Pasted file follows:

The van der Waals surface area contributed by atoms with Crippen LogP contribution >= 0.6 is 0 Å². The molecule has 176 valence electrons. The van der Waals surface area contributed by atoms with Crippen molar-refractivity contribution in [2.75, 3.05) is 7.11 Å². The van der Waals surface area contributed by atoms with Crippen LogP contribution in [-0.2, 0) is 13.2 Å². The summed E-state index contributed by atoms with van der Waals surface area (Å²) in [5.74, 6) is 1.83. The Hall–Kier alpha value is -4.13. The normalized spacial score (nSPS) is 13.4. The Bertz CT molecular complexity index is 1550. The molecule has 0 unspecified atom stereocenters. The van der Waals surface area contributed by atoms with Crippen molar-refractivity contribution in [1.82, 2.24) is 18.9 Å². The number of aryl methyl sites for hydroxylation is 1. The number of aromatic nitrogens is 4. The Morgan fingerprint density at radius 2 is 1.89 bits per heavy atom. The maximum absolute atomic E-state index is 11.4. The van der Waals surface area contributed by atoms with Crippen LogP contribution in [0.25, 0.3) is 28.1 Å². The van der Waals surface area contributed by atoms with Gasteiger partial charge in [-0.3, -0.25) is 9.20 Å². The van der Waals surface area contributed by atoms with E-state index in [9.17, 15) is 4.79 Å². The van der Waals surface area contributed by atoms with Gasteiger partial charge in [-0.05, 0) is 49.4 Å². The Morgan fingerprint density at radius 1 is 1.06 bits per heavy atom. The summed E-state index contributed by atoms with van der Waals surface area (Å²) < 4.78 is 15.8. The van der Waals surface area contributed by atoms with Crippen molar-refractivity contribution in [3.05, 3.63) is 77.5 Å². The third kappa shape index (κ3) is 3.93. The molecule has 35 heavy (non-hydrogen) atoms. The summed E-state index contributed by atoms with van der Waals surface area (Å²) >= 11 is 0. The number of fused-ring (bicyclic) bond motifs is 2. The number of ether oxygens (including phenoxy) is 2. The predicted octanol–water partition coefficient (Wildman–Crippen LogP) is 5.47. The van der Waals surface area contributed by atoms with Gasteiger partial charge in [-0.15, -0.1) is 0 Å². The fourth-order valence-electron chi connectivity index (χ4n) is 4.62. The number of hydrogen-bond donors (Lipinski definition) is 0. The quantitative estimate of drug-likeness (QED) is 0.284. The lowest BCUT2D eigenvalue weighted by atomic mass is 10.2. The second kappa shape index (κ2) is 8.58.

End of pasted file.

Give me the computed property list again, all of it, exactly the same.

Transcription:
The van der Waals surface area contributed by atoms with Crippen LogP contribution >= 0.6 is 0 Å². The molecule has 176 valence electrons. The van der Waals surface area contributed by atoms with Crippen molar-refractivity contribution in [2.75, 3.05) is 7.11 Å². The van der Waals surface area contributed by atoms with Crippen LogP contribution in [-0.2, 0) is 13.2 Å². The summed E-state index contributed by atoms with van der Waals surface area (Å²) in [5.74, 6) is 1.83. The Hall–Kier alpha value is -4.13. The normalized spacial score (nSPS) is 13.4. The Bertz CT molecular complexity index is 1550. The molecule has 0 unspecified atom stereocenters. The van der Waals surface area contributed by atoms with Crippen molar-refractivity contribution in [1.82, 2.24) is 18.9 Å². The number of aryl methyl sites for hydroxylation is 1. The number of aromatic nitrogens is 4. The Morgan fingerprint density at radius 2 is 1.89 bits per heavy atom. The maximum absolute atomic E-state index is 11.4. The van der Waals surface area contributed by atoms with Crippen LogP contribution in [0.25, 0.3) is 28.1 Å². The van der Waals surface area contributed by atoms with Gasteiger partial charge in [-0.3, -0.25) is 9.20 Å². The van der Waals surface area contributed by atoms with E-state index in [9.17, 15) is 4.79 Å². The van der Waals surface area contributed by atoms with Gasteiger partial charge in [-0.05, 0) is 49.4 Å². The Morgan fingerprint density at radius 1 is 1.06 bits per heavy atom. The summed E-state index contributed by atoms with van der Waals surface area (Å²) < 4.78 is 15.8. The van der Waals surface area contributed by atoms with Crippen molar-refractivity contribution in [3.05, 3.63) is 77.5 Å². The third kappa shape index (κ3) is 3.93. The molecule has 35 heavy (non-hydrogen) atoms. The summed E-state index contributed by atoms with van der Waals surface area (Å²) >= 11 is 0. The number of fused-ring (bicyclic) bond motifs is 2. The number of ether oxygens (including phenoxy) is 2. The predicted octanol–water partition coefficient (Wildman–Crippen LogP) is 5.47. The van der Waals surface area contributed by atoms with Gasteiger partial charge in [-0.15, -0.1) is 0 Å². The fourth-order valence-electron chi connectivity index (χ4n) is 4.62. The number of hydrogen-bond donors (Lipinski definition) is 0. The quantitative estimate of drug-likeness (QED) is 0.284. The lowest BCUT2D eigenvalue weighted by atomic mass is 10.2. The second kappa shape index (κ2) is 8.58.